Infinite Dendrogram: Franklin’s Game

By Sakon Kaidou and Taiki. Released in Japan by Hobby Japan. Released in North America by J-Novel Club. Translated by Andrew Hodgson.

Last time we had the setup, and this time we do get the payoff. Well… most of the payoff, as this fourth volume unfortunately does end mid-battle. It is somewhat puzzling that the author says the climax was too long to fit into this book, given that this book is significantly shorter than the previous three. But that said, it’s a solid volume overall, provided you like fighting, because that’s pretty much all that it is. We get a nice punchable villain, get to see Hugo agonize about the life choices he’s made, and get some more detailed backstory on a few of the others, including Rook, who turns out to have been the offspring of Saint Tail all along. (OK, not really.) The fights are also solid, with each of the characters helpfully narrating every single thing that’s happening, which may be annoying to some, but I have difficulty with visualization so I find it quite refreshing.

Again, one of the more unique things about the Dendrogram series is that it is actually a game, and not people trapped or living in a game-like environment. As such, Franklin, our sneering villain, can feel free to kill off a bunch of Masters with impugnity and the reader is not inclined to think of him as history’s greatest monster the way that we did when the NPC children were being slaughtered in the second book. Franklin, in order to make things fun and also make sure that he gets the one battle he wants to have, ensures that low-level masters – like Ray and Rook, conveniently – can escape the arena and go to try to stop him. Naturally this is going to backfire horribly on him, because Ray and Rook are not just any old newbies. Again, we’re informed of the difference between those who simply treat this world and those in it as a game, and those (like Ray) who can’t help but see the people suffering inside it as real. (Marie also gets something to do, by virtue of who she is, but her fight with the conductor, while cool, felt more like an excuse to pad the book out than anything else.)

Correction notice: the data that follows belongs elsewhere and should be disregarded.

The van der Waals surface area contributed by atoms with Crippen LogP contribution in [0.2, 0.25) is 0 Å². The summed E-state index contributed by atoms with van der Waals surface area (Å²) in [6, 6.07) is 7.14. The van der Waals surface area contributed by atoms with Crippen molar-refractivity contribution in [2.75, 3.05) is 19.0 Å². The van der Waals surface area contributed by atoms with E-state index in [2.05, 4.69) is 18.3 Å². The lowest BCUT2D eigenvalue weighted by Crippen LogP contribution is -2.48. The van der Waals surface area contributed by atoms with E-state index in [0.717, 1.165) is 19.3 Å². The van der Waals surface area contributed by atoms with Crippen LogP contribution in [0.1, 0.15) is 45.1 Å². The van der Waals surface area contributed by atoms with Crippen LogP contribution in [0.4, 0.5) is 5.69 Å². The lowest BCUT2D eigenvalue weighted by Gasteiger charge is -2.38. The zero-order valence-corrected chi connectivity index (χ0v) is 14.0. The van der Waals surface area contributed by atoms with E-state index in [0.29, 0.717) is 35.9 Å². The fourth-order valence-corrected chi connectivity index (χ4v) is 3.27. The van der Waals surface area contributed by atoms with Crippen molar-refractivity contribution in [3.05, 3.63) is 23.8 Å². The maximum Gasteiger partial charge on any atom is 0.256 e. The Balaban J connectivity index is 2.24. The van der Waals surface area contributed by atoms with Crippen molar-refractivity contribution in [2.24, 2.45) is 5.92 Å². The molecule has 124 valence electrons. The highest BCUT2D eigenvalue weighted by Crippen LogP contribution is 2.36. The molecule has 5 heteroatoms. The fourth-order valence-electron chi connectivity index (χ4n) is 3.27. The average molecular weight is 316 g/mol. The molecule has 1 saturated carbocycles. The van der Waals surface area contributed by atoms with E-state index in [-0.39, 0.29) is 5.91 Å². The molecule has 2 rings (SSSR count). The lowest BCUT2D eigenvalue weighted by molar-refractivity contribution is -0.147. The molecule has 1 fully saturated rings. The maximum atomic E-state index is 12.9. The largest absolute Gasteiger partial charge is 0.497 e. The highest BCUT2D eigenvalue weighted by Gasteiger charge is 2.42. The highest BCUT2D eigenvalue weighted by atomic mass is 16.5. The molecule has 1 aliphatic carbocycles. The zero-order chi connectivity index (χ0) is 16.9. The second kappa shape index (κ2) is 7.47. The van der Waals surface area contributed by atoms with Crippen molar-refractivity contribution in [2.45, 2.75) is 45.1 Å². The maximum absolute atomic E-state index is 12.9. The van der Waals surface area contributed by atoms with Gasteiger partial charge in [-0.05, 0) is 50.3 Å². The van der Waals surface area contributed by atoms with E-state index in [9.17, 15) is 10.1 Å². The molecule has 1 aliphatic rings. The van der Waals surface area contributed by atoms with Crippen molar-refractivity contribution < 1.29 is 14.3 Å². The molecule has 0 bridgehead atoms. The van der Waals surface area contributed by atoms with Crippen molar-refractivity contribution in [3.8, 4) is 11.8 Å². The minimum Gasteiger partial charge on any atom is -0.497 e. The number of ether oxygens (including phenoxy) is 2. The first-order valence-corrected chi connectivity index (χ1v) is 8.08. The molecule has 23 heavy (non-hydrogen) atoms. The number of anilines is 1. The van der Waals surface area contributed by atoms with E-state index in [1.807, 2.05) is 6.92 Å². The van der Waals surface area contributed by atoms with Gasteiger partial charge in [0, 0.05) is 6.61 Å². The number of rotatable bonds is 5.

One thing I really liked about this book is the addition of three minor female masters who follow Ray and Rook to go do battle. They’re introduced as tagging along because Ray and Rook (especially Rook) are really handsome, and I was expecting them to be either a) cannon fodder, or b) a source for annoying gags. Imagine my surprise when they get (admittedly brief) characterization and backstory of their own, team up well to take out some minor monsters, and do fairly well for themselves. I’m not sure if we’ll see them in future books, but it was nice to see them taken seriously even though they’re fangirls. As for Ray’s battle with Franklin, it’s still in media res, so to speak, but I was amused by the fact that everyone thinks of Ray as a big dumb shonen hero filled with justice and righteousness, which isn’t wrong, but when we switch to his POV his mind is filled with analysis and quick thinking. This is no Luffy.

It took a while to grow on me, but I’ve come to quite enjoy Dendrogram. If you like “game-style worlds” and aren’t annoyed that it’s an actual game for once, this is a good series to follow.

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